Knee Osteotomy – the ideal patient

Knee osteotomy can offer a big life improvement to patients with limited joint damage who are tending to pain related to bow-legs or knock-knees.

The most common people that we treat with osteotomy are active individuals in their 40s or early 50s who perhaps have had some form of surgery - maybe a tidy up of their joint surface or their inner meniscus. Even without this, they present to us with pain. And quite frequently they are very, very slightly bow­legged and the pain is on the inner aspect of their knee. If we draw a line from the hip down to the ankle, if the legs are bowed the force is going more through the inside or medial side of the knee (outside of the knee = lateral, inside of the knee = medial).

The patient always says in this typical scenario - "This is where it hurts, on the inside of my knee".

When take a look at the patient, we see the rest of the knee is very healthy. The outer aspect - the lateral compartment - joint surface good, meniscus ­perfect,  patella perfect, the end of the thigh bone where the patella (kneecap) goes up and down – perfect, and the ligaments inside the knee also intact. But the problem is joint surface wear and shock absorber problems that is joint cartilage and meniscus problems, on the inside of the knee. So that’s the most typical scenario, and the vast majority of these patients will benefit significantly by an upper, or high, tibial osteotomy (HTO).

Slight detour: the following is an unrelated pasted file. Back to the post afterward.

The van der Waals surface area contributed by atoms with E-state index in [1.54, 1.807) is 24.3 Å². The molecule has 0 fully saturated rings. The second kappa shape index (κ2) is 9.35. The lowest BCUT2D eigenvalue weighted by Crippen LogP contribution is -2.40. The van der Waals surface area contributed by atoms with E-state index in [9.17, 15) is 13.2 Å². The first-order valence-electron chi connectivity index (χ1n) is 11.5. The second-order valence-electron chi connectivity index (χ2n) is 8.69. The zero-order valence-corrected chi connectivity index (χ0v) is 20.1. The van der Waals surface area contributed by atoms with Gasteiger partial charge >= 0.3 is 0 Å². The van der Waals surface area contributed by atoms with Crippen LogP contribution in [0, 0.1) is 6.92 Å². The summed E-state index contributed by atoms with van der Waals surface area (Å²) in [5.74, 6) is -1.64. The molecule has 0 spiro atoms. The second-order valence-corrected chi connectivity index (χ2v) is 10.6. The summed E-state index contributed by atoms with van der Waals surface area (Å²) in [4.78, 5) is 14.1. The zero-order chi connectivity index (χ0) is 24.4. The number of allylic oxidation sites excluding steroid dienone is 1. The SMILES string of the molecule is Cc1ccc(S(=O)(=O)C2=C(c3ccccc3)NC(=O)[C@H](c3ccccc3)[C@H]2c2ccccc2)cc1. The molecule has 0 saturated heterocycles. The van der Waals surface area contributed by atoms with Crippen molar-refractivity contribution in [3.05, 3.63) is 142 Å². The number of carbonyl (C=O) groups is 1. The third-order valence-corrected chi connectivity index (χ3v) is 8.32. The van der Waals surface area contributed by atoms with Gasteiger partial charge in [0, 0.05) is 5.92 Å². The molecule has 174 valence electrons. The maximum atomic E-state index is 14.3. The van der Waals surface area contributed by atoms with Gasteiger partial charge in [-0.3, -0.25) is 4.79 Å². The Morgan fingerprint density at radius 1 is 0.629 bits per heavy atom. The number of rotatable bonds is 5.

Typically these patients have pain with walking, going up and down stairs, simple activities of day­-to­-day life that they would like to obviously resolve and get back to being active once more. What we do as part of our process is take a special X-­ray that looks at the hip, the knee and the ankle and calculate exactly where the weight-bearing line falls across the knee joint and, using this information, we have a digital software programme that will allow us - to within a millimetre or two - plan exactly where we are going to move that weight bearing axis to.

High Tibial Osteotomy